24 March 2010

5 ESL/EFL Activities for Teaching Colours

This post is aimed at those teaching young learners. Children love colourful things and their worlds are full of colour, so they are often interested in the English words, plus the materials by nature are bright and colourful!

5. The Rainbow Song
You can have the students draw a rainbow before teaching the song if you'd like or just use coloured pieces of paper. Make sure that as you sing the song the students are connecting the lyrics to the words. Have them touch the colours as you sing the song. Once they are happy with the colours and the song mix up the colours and sing in a different order. This will help them to connect the words and the colours.

4. Hunting
This depends on your environment but it means the students are incorporating realia with their English. Tell the students a colour and have them find and touch something of that colour. They could also have to bring you something with that colour if you want to make it into a race. Depending on how many students you have you can have teams or keep the cometition out of it if you wish.

3. Memory
Layout some coloured papers, making sure the students are comfortable with the colours. Have the students cover their eyes, and take away one colour. The students open their eyes and say what colour is missing. If you have a large class split the class into small groups and have students take turns being the Paper Master.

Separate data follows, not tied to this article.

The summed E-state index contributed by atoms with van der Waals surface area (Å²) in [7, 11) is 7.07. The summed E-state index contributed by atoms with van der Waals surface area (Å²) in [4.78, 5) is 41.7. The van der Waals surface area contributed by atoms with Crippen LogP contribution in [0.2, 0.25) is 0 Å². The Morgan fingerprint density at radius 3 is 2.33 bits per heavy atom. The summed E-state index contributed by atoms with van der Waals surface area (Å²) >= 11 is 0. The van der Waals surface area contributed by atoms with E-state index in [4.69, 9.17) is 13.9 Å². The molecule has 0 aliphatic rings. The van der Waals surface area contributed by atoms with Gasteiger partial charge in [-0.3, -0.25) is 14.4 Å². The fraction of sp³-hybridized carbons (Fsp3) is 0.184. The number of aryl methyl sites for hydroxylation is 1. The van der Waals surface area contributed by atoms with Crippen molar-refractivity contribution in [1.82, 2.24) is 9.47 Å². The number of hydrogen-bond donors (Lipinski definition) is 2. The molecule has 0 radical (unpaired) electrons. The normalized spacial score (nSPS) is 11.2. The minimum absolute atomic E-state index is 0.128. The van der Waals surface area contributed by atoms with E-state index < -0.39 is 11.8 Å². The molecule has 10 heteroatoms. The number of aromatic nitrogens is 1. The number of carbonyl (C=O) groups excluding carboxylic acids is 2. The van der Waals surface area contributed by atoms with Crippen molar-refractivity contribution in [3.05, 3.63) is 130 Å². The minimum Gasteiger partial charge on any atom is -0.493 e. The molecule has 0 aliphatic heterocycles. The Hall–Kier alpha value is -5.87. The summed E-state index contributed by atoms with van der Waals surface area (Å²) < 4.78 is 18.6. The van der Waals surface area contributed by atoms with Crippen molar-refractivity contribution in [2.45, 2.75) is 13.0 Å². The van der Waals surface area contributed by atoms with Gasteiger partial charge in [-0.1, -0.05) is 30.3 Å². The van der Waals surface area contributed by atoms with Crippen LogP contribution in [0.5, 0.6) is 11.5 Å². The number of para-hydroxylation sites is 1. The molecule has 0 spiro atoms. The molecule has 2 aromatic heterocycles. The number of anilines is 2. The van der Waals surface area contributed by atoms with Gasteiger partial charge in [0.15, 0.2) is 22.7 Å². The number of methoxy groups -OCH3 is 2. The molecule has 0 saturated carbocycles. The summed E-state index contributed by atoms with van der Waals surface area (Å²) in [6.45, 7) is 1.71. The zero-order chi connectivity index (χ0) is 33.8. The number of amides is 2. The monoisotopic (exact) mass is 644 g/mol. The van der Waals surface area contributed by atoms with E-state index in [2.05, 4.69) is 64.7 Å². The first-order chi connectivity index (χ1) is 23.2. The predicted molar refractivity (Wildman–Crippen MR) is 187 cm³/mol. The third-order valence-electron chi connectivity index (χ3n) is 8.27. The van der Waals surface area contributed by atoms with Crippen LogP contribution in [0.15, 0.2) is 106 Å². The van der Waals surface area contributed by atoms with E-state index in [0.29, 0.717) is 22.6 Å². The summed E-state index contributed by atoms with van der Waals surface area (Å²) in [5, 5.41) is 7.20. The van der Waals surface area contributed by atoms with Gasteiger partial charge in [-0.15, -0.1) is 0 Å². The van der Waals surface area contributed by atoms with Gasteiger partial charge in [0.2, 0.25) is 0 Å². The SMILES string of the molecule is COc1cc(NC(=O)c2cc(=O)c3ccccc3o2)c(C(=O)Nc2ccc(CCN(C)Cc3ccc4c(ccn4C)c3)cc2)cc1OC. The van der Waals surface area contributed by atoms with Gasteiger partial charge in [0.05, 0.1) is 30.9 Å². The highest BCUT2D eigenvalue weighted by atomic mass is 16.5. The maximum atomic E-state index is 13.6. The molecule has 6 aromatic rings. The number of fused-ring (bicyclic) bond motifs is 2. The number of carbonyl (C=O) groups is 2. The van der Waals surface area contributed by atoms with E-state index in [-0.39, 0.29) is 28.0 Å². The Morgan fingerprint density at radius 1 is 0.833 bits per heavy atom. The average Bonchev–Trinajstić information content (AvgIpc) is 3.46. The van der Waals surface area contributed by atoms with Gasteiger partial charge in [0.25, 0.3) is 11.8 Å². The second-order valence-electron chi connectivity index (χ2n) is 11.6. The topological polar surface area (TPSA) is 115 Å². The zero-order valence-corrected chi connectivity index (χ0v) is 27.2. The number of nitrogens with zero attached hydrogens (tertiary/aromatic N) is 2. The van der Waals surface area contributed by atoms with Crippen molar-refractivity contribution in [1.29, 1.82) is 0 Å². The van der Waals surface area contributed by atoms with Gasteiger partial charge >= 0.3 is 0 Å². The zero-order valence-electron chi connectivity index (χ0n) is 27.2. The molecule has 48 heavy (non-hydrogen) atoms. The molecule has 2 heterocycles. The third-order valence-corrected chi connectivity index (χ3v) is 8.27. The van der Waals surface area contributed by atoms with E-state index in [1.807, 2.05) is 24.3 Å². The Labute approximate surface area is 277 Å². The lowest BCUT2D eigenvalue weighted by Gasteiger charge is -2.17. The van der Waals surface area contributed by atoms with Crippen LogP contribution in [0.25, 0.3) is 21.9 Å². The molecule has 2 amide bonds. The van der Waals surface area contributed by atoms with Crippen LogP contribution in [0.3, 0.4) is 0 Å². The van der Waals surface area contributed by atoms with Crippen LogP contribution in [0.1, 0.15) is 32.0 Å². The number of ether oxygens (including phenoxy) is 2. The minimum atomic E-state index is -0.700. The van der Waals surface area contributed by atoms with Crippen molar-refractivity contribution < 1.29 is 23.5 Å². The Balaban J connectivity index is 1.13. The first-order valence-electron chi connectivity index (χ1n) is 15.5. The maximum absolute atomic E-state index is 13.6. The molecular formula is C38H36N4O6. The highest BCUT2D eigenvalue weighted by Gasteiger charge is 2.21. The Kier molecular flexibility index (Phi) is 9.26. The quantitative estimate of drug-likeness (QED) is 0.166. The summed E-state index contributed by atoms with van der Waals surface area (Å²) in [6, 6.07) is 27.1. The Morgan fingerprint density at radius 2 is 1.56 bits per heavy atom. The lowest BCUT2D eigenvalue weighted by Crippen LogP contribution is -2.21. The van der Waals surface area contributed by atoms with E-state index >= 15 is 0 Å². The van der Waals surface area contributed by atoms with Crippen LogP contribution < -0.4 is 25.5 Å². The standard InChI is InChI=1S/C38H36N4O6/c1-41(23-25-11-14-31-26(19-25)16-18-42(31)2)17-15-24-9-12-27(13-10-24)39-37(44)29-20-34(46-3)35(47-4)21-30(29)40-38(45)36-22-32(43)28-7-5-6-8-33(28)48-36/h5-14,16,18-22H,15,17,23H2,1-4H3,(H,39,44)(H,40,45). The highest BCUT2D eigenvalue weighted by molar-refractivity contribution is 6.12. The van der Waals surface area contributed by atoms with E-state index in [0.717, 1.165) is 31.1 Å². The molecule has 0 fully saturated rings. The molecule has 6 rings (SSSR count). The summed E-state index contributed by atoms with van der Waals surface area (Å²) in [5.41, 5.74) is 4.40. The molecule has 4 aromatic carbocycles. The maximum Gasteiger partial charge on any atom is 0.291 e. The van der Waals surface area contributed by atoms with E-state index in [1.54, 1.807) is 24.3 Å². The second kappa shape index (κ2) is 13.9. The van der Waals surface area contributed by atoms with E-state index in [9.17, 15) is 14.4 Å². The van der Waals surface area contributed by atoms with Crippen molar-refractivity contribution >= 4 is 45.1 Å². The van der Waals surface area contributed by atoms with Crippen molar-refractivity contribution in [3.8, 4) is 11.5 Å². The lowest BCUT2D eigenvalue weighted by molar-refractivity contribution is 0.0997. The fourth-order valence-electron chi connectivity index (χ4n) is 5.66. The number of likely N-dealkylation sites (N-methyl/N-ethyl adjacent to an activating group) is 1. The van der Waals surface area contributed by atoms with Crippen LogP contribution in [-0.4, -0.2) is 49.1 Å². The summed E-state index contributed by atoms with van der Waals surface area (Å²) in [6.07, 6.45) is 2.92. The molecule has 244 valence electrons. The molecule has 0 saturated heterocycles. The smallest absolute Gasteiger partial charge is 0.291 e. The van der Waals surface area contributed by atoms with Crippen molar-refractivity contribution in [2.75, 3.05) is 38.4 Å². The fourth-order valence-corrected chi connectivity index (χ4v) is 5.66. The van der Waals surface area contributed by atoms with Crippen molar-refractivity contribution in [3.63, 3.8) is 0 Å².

2. Painting/colouring
Obviously this depends on your learning environment but this can be a great way to have the students use English practically. It's good for a quiet activity, which can be good for the quieter students. Either have pictures for the students to colour in or give them blank pieces of paper. Have them ask you for the coloured pencils or paints, "What colour do you want?" "Red, please". Ask them what they are colouring, what colours they are using, what they are drawing. This is a loose and relaxed activity but will have them using English for real communication. Remember not to stifle creativity, if the student wants to draw a purple cow, let them!

1. Karuta
This is based on the Japanese card game karuta. Once the students are comfortable with the colours, lay out coloured papers. Call out a colour and the students must try to grab the paper before the other students do. Split larger classes into smaller groups and play at the same time.

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